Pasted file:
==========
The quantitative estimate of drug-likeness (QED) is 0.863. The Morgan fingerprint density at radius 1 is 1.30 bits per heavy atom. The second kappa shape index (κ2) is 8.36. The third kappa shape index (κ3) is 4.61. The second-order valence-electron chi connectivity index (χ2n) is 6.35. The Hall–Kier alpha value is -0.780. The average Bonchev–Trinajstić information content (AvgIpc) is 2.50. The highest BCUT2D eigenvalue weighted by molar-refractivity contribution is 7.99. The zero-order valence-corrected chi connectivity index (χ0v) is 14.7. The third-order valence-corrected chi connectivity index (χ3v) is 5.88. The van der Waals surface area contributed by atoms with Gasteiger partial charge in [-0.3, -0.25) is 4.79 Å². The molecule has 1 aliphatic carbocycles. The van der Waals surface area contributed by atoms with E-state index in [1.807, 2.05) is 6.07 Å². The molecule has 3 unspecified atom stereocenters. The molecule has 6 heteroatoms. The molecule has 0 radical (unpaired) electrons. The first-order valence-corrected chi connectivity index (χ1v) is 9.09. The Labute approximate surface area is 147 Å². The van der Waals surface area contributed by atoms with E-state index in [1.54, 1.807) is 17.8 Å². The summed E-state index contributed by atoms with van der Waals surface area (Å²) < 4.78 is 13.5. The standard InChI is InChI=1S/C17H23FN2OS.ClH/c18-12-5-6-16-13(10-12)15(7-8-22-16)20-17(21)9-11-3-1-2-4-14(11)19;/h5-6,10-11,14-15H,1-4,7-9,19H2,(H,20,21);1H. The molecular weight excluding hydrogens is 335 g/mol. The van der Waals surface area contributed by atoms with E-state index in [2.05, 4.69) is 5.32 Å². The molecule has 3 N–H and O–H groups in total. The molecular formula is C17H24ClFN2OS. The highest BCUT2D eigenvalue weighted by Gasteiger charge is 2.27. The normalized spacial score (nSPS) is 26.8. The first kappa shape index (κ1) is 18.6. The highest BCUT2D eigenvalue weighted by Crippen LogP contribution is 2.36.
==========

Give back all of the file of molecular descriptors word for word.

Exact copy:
The quantitative estimate of drug-likeness (QED) is 0.863. The Morgan fingerprint density at radius 1 is 1.30 bits per heavy atom. The second kappa shape index (κ2) is 8.36. The third kappa shape index (κ3) is 4.61. The second-order valence-electron chi connectivity index (χ2n) is 6.35. The Hall–Kier alpha value is -0.780. The average Bonchev–Trinajstić information content (AvgIpc) is 2.50. The highest BCUT2D eigenvalue weighted by molar-refractivity contribution is 7.99. The zero-order valence-corrected chi connectivity index (χ0v) is 14.7. The third-order valence-corrected chi connectivity index (χ3v) is 5.88. The van der Waals surface area contributed by atoms with Gasteiger partial charge in [-0.3, -0.25) is 4.79 Å². The molecule has 1 aliphatic carbocycles. The van der Waals surface area contributed by atoms with E-state index in [1.807, 2.05) is 6.07 Å². The molecule has 3 unspecified atom stereocenters. The molecule has 6 heteroatoms. The molecule has 0 radical (unpaired) electrons. The first-order valence-corrected chi connectivity index (χ1v) is 9.09. The Labute approximate surface area is 147 Å². The van der Waals surface area contributed by atoms with E-state index in [1.54, 1.807) is 17.8 Å². The summed E-state index contributed by atoms with van der Waals surface area (Å²) < 4.78 is 13.5. The standard InChI is InChI=1S/C17H23FN2OS.ClH/c18-12-5-6-16-13(10-12)15(7-8-22-16)20-17(21)9-11-3-1-2-4-14(11)19;/h5-6,10-11,14-15H,1-4,7-9,19H2,(H,20,21);1H. The molecular weight excluding hydrogens is 335 g/mol. The van der Waals surface area contributed by atoms with E-state index in [2.05, 4.69) is 5.32 Å². The molecule has 3 N–H and O–H groups in total. The molecular formula is C17H24ClFN2OS. The highest BCUT2D eigenvalue weighted by Gasteiger charge is 2.27. The normalized spacial score (nSPS) is 26.8. The first kappa shape index (κ1) is 18.6. The highest BCUT2D eigenvalue weighted by Crippen LogP contribution is 2.36.